Paris July 29. 1788.
In answer to your favor of the 2d. instant I have the honour to inclose you a pamphlet containing the advice of Doctr. Franklin to persons proposing to emigrate to America. No person is better qualified than him to give advice on this subject. At the same time I would recommend to all those who propose to remove thither, to go there themselves before they carry their family, or even sell off their property here, that they may see whether the country, it’s inhabitants and their manners are to their mind, and judge for themselves what part of the country may best suit their views. Having no charge from the United states on this subject I can only add assurances of the sentiments of regard with which I have the honour to be Sir Your most obedient humble servt.,
PrC (DLC); at foot of text: “M. Gallimard receveur des Domaines du roi á Trevoux en Dombes.” Enclosure: Copy of Benjamin Franklin’s Information to those who would remove to America (Franklin, Writings, ed. Smyth, viii, 603–14), a pamphlet that TJ caused to be reprinted for such uses as the present, not only because it saved needless repetition in writing but also because of its cogent views. Franklin had written this essay to disabuse those who intended to settle in America and who had “formed, thro’ Ignorance, mistaken Ideas and Expectations of what is to be obtained there,” and to “prevent inconvenient, expensive, and fruitless Removals and Voyages of improper Persons.” The European image of an America populated by rich but ignorant inhabitants who were eager to reward strangers “possessing Talents in the Belles-Lettres, fine Arts, &c.”; having an abundance of civil and military offices to dispose of that the natives were not capable of filling; possessing “few Persons of Family among them” and being disposed to yield great respect to “Strangers of Birth”; and having a government that encouraged emigrants not only by paying their expenses of transportation but by giving them “lands gratis … with Negroes to work for them, Utensils of Husbandry, and Stocks of Cattle”—this picture he characterized as the product of “wild Imaginations.” On the contrary, America was a country of a “general happy Mediocrity,” where there were few so miserable as the poor of Europe, few that were rich, few great landholders, few tenants, &c. Strangers who had no other quality to recommend them than birth or station might find that of value in Europe, but “it is a Commodity that cannot be carried to a worse Market than that of America.” The kind of emigrants needed were “hearty young Labouring Men, who understand the Husbandry of Corn and Cattle,” who could employ themselves briefly at high wages to accumulate the eight or ten guineas required to buy a hundred acres of fertile soil near the frontiers “and begin their Plantation, in which they are assisted by the Good-Will of their Neighbours, and some Credit. Multitudes of poor People from England, Ireland, Scotland, and Germany, have by this means in a few years become wealthy Farmers, who, in their own Countries, where all the Lands are fully occupied, and the Wages of Labour low, could never have emerged from the poor Condition wherein they were born.” Artisans, people with moderate fortunes, servants and apprentices were also needed. The general mediocrity of fortune in America prevented idleness and vice, encouraged morality and religion. “Atheism is unknown there; Infidelity rare and secret; so that persons may live to a great Age in that Country, without having their Piety shocked by meeting with either an Atheist or an Infidel.” Aimed at the lower classes, the essay that had begun as an effort to correct a distorted image ended by becoming one of the most forceful promotional tracts on America ever written.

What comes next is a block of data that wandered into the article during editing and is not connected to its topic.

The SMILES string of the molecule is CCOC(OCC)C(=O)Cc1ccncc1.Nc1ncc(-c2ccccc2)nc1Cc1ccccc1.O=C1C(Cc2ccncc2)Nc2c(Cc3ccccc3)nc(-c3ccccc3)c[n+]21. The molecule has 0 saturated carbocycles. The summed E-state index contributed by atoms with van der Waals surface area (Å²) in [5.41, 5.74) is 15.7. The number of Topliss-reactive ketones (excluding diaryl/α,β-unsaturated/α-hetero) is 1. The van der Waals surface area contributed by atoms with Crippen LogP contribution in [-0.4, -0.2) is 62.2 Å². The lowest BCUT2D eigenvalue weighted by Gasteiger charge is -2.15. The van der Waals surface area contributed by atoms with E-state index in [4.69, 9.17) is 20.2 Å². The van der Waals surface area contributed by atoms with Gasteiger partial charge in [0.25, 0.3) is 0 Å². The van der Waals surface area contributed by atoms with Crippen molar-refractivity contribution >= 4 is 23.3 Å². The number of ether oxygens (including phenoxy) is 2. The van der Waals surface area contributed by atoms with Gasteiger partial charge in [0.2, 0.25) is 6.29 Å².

TJ’s Account Book has the following entry under 20 Sep. 1788: “pd for reprinting Dr. Franklin’s Advice to emigrants 18f16 U.S.” TJ evidently enclosed one of these copies, and it appears that his reprinting was (as indicated on a note on verso of half-title) made from the translation of Franklin’s essay as published in Pt. iv, ch. vii, of Mazzei’s Recherches Historiques et Politiques sur les Etats-Unis de l’Amérique Septentrionale. What appears to be the only recorded copy of this separate printing is TJ’s copy in DLC, on the half-title of which TJ wrote: “par Mazzei.” See Sowerby, description begins Catalogue of the Library of Thomas Jefferson, compiled with annotations by E. Millicent Sowerby, Washington, 1952–55 description ends No. 2567. The title reads: Avis ceux qui voudroient émigrer en Amérique.
The response that John Adams gave to similar appeals differed, as was to be expected, from those of Franklin and TJ: “I am not come to this Country, sir,” he answered one would-be emigrant, “to solicit emigrations to the United States of America, nor to offer any Kind of Encouragement to such as wish to go.—All the world knows that my Country is open to strangers. But she offers no rewards or assistance. Those who love liberty, Innocence, and Industry are sure of an easy, comfortable Life, but they must go there to obtain it at their own Cost and Risque‥‥ It is by no means my business to carry on or to convey the Correspondence of Gentlemen at a distance who are total strangers to me, and therefore I pray that this intercourse may cease” (Adams to John Wooddrop, Glasgow, 3 Feb. 1786). It was characteristic of the new nation that its ambassadors should have spoken with such divergent voices, and a sign of its strength that it saw no need to compel them to speak other than their conscience and intelligence directed.